Thanks to the numerous promotions of military leadership before, during and even after the Revolutionary War, senior military ranks tend to cause great confusion for historians. Surprisingly, one of the most puzzling American military ranks is that of George Washington. As the result of multiple post-war appointments and promotions, Washington’s true rank during the Revolutionary War is frequently misstated.
On June 15, 1775, the Continental Congress appointed Washington to lead the newly established Continental Army, saying:
We, reposing special trust and confidence in your patriotism, valor, conduct, and fidelity, do, by these presents, constitute and appoint you to be General and Commander in chief, of the army of the United Colonies, and of all the forces now raised, or to be raised, by them, and of all others who shall voluntarily offer their service, and join the said Army for the Defense of American liberty, and for repelling every hostile invasion thereof.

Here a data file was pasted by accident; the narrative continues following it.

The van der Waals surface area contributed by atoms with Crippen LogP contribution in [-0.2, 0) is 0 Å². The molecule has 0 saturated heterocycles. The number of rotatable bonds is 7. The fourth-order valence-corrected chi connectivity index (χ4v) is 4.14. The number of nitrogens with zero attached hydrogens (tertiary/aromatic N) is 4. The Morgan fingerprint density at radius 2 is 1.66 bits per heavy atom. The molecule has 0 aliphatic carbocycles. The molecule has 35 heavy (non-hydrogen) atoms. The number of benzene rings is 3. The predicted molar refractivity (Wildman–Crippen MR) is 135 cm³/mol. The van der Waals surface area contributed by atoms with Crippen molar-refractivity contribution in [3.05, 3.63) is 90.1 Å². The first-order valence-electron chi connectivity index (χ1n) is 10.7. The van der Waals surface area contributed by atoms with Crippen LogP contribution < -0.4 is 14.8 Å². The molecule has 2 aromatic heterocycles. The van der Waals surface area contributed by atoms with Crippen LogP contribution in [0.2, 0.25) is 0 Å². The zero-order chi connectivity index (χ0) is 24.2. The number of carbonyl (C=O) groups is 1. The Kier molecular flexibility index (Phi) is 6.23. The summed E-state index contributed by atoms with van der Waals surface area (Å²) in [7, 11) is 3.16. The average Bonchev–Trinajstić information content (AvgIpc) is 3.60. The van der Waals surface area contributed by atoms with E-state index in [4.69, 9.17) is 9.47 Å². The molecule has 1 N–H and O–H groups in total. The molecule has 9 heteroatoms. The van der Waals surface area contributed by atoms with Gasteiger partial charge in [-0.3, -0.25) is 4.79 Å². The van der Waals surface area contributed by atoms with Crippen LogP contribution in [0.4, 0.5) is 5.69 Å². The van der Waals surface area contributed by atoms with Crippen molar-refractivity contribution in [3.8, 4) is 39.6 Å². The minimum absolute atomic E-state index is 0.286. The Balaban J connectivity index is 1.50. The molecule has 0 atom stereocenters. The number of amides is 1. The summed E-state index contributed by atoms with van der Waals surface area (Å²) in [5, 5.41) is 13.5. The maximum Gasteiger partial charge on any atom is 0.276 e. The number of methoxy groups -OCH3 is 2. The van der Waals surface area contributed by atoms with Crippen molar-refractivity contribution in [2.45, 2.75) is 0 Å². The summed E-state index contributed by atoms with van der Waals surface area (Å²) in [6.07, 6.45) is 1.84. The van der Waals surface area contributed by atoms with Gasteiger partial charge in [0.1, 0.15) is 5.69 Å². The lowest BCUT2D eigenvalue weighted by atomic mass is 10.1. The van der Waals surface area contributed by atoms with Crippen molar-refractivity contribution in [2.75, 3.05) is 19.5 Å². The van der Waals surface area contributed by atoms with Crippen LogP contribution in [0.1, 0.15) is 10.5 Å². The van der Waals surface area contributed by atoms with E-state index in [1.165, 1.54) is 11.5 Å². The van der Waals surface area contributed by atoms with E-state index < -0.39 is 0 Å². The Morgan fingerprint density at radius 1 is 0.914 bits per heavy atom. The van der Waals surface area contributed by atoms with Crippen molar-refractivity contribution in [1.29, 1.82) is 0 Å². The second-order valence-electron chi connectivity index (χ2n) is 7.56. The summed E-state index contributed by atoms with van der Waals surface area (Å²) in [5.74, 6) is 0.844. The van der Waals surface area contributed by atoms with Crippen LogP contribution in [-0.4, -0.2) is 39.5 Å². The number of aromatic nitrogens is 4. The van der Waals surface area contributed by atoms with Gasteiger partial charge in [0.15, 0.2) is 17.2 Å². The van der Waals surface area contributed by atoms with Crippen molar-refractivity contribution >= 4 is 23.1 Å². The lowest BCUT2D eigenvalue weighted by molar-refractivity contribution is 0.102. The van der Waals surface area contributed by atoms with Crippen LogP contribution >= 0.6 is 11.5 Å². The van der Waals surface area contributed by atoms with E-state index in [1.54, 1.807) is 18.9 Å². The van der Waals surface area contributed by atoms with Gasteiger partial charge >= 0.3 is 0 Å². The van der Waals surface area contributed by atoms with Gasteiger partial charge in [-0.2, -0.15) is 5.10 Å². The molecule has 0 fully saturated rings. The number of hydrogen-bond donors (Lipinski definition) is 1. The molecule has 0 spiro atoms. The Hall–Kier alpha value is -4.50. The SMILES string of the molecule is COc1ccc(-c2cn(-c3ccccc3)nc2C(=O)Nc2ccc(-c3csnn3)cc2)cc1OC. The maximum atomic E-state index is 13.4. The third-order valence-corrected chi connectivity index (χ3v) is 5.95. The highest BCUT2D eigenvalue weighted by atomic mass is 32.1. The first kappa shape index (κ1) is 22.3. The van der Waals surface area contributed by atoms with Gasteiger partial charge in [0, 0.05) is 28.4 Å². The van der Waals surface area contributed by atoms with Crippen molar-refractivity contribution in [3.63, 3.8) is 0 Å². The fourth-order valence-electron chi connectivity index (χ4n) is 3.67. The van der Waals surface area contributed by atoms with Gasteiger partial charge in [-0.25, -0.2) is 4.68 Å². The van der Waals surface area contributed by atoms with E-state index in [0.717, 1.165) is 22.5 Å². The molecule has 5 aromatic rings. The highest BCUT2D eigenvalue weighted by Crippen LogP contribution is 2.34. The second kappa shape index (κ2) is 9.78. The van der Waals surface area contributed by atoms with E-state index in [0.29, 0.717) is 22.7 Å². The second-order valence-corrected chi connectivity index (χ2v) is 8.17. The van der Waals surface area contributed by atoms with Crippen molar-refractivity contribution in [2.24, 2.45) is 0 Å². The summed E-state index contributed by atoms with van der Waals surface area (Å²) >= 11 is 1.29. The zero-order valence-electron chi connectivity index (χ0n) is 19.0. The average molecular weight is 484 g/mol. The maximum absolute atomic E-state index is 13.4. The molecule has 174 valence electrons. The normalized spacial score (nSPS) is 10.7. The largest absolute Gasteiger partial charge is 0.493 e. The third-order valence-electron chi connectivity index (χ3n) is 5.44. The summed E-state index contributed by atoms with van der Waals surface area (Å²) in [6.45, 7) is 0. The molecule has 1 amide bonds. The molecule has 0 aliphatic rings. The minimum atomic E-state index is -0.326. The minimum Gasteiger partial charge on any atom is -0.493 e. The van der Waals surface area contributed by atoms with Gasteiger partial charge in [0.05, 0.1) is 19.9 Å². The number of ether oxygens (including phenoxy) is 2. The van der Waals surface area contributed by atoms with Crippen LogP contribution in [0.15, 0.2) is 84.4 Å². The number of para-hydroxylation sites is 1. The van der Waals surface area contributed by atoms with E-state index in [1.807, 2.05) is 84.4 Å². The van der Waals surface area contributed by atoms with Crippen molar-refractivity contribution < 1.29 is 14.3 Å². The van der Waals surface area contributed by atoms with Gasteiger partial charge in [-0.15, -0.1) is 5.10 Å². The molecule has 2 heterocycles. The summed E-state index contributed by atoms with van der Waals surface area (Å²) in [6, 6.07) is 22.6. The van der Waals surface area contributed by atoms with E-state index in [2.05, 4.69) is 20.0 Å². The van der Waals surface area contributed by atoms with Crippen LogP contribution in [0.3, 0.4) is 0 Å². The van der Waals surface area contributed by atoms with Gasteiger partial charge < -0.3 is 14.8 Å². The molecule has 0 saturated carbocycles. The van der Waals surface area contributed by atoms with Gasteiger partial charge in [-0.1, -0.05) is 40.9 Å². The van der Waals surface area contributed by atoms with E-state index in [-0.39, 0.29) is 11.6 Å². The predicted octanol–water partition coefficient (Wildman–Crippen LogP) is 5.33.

After the war, Washington became a civilian and, from 1789 to 1797, served as President of the United States, which also made him Commander-in-Chief of the U.S. Armed Forces. Following his second term, Washington again retired to civilian life.
On July 2, 1798, President John Adams appointed Washington as Lieutenant General and Commander of the United States Army. While this may sound like a demotion to some, it was the highest rank authorized at the time, and the one he held until his death.
On January 19, 1976, a joint Congressional resolution recommended that George Washington be promoted to the rank of General of the Armies of the United States. President Gerald R. Ford implemented the resolution by advancing Washington on October 11, 1976, further mandating that no other officer should ever outrank him. This obviously had little effect on the general, as he had been dead for 177 years.
With so many appointments and promotions, it’s no wonder that his Revolutionary War rank can be problematic. Civil War historians have long stated that Ulysses S. Grant’s March 1864 promotion to lieutenant general was the first since Washington held that rank. This is certainly true, but further confuses the issue of Washington’s revolutionary rank. Many authors either misunderstand or are not careful about rank, often incorrectly identifying generals’ proper titles. Many writers credit Washington as either the senior major general or, more frequently, as a lieutenant general. There is even an equestrian statue in Washington, DC, titled “Lieutenant General George Washington.” But his commission specifically states “general.”